Aquaculture Magazine

February/March 2016

Finally! A Final Rule. So, is this is the End of the Beginning?

By Neil Anthony Sims

There was little real fanfare – Kathleen Sullivan, the head of NOAA, held a press conference in New Orleans, and announced that NOAA was going to move forward with implementing the Rule for the Fisheries Management Plan (FMP) for aquaculture in the Gulf of Mexico (GoM). They’d be ready to start moving forward in February. Those stalwarts of seafood internet news services –, Seafood, and a few others – scattered the story out amongst the ether.

By Neil Anthony Sims*

Some few of us around the country grinned, and maybe pumped our fists into the air, and exclaimed “Finally!” But the sun didn’t stop in its tracks. The tides still rolled back and forth. And folk from Key West to Brownsville kept plowing their way through grouper sandwiches, mahimahi fillets, jambalayas and blackened redfish entrees, oblivious to whatever winds of change may have blown across those waters.

“So what?” they might have asked. Well, here’s what: there is now a permitting pathway in place for growing seafood in the Federal waters in the GoM. The Rule’s release and January 13 publication in the Federal Register is the culmination of more than a decade’s work on this issue by a bevy of industry partners, working with the GoM FMC, NOAA, and other Federal agencies. Over a decade ago, the FMC had recognised that fisheries for wild stocks in the GoM were already being exploited at or beyond their capacities. Many fisheries were in decline. Waterfronts around the Gulf had the faint aroma of Detroit-dereliction, washed over by a wave of concrete and glass condos. Joe Hendrix, that unflagging stalwart, led an initiative on the Council to recognize the obvious: the only opportunity for growth lay in growing. And the Council – feeling the pressure from consumers, and seafood restaurants, and fish processing plants that were increasingly hungry for product – bought the bold concept.

So began the process. The initial steps involved drafting an Environmental Impact Statement. Amongst all the handwringing and fear-mongering and anecdotal horror stories, the EIS asked, what might be the actual expected impacts of putting fish into the water, rather than just taking them out? And if there are significant impacts, then how might these be mitigated? The EIS waded through these waters, and came to the conclusion that – so long as basic Best Management Practices are adhered to - the upshot of aquaculture is mainly up. Or, at least, the impacts of farming fish – using the waters as a medium to grow fish in their natural environment - are probably a lot less than the impacts that are already visited upon the Gulf by existing extractive activities, such as the oil and gas industry (say no more), and commercial and recreational fishing (which directly extract both fish and by-catch, and inflict other ecosystem impacts to varying degrees, depending on the fishing method used). A Rule for management of an aquaculture industry in Federal waters was then drafted by the Council, in concert with NOAA, and adopted with alacrity by the Council. We all cheered. We were fools.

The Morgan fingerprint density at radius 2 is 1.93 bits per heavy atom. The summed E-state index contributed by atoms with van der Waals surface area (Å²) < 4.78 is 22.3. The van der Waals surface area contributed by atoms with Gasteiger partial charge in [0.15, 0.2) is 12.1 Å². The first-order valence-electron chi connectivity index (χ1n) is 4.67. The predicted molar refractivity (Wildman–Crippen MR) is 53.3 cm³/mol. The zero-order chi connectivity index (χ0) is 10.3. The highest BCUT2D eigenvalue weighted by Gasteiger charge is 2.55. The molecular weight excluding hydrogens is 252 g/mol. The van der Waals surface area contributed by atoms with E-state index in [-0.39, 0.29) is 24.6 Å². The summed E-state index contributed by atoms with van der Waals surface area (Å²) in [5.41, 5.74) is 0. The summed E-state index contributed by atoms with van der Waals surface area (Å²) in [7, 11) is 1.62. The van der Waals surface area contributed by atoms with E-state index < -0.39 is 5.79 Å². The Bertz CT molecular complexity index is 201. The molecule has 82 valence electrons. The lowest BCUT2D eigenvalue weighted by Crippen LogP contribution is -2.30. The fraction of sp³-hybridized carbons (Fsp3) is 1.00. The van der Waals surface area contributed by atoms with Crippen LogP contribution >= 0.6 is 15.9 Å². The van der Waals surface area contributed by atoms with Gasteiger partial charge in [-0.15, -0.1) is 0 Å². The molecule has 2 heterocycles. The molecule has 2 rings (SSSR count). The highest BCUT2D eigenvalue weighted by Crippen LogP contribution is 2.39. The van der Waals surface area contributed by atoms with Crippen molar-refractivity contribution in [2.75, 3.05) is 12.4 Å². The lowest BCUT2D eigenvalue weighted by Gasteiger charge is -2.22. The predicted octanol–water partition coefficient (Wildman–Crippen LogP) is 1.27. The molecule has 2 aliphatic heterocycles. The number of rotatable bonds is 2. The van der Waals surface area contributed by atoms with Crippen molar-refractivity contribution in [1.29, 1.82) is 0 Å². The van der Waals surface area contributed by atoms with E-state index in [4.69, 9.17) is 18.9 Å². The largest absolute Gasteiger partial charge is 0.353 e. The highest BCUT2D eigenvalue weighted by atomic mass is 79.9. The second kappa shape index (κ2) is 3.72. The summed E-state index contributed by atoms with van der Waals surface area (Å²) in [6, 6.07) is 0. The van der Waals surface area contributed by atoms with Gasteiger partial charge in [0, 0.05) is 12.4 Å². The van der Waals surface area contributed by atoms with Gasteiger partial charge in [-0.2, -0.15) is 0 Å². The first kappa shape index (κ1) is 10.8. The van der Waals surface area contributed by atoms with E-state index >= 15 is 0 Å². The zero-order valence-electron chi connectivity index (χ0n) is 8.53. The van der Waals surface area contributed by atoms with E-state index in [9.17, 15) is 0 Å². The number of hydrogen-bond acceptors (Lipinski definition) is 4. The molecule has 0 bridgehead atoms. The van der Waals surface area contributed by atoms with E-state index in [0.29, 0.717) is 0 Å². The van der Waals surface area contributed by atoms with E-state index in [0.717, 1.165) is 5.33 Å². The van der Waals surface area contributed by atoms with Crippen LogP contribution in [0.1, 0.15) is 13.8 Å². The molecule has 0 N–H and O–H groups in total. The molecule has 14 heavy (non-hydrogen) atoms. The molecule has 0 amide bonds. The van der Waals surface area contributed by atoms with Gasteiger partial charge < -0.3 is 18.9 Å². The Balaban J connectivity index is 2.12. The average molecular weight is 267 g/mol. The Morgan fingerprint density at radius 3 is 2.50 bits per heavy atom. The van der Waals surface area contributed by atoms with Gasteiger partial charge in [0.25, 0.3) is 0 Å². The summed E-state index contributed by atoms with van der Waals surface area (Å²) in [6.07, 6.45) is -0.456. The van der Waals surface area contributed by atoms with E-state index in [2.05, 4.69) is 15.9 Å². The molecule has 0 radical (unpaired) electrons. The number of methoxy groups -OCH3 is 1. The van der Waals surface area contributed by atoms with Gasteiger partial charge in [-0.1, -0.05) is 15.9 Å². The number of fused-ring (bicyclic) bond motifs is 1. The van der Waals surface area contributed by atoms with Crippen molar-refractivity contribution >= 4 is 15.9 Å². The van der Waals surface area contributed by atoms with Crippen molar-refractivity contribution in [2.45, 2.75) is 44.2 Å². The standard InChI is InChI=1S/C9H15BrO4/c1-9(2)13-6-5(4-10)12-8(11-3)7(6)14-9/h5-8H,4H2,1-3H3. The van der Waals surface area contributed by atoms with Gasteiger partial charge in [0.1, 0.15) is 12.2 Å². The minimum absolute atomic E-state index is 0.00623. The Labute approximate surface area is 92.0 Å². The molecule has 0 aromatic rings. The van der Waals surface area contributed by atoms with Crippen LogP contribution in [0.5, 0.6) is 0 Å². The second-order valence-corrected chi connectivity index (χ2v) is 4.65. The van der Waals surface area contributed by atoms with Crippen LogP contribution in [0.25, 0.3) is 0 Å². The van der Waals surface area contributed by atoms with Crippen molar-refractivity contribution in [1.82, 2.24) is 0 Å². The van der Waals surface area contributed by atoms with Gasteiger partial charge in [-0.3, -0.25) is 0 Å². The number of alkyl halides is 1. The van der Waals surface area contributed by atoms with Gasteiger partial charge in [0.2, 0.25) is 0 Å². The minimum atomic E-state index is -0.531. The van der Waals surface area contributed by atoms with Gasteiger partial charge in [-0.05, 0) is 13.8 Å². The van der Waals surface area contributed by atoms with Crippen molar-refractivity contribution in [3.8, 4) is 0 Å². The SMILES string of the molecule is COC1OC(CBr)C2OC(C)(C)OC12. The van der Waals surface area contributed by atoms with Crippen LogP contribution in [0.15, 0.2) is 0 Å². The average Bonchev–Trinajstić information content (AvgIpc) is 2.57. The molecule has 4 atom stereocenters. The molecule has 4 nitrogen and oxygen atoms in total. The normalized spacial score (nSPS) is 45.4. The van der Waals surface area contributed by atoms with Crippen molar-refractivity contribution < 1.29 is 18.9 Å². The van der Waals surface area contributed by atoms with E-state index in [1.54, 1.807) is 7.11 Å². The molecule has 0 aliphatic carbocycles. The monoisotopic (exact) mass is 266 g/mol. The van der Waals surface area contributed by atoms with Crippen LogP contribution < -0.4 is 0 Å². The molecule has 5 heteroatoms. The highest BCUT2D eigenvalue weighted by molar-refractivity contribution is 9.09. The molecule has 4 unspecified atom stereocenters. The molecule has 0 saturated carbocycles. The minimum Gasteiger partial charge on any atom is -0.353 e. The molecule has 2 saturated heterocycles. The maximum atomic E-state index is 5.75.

That was 2009. All that was required, then – or so we believed - was for NOAA to accept and implement the Rule. Slam dunk, right? Bam! Done! Well, not quite… NOAA’s approach to this gambit might be kindly described as an ‘abundance of caution.’ We have, in these pages past, berated NOAA for the achingly slow progress. It was progress so slow that it usually did not look like progress. Regress, more like. Digress, often. NOAA would happily share their reasons: everybody else was always badgering their in-house lawyers with law suits; there was no overarching Aquaculture Policy to guide and direct the administration (ignoring the 1980 Aquaculture Act, where Congress very clearly spelled out the imperatives); NOAA felt the need to convene ‘listening sessions’ around the country to get input from everyone who might have an opinion; and “Oops! The Deepwater Horizon oil spill (refer to the ‘say no more’, above) might impact the original findings of the Aquaculture EIS, so let’s do a supplementary EIS.”… ad seemingly infinitum. The overarching sense was that NOAA was going to take its own sweet time, if indeed it would ever actually act. Those of us who watched and sweated and wept and prayed, some of us started to grow cynical and bitter. Each step forward seemed to trigger an additional two sideways and two back. Acceptance by NOAA pushed it over to the Office of Management and Budget (an oversight agency that was reputedly a black box; described by some as where good regulations go to die). There ensued bureaucratic back-and-forth, ping-ponging between OMB and NOAA (the Rule was moving; it just did not appear to be moving towards completion). Then once more it was back in NOAA’s hands, and there were no more hurdles. All that remained to be done, was the announcement. And now it was. Has been. Done.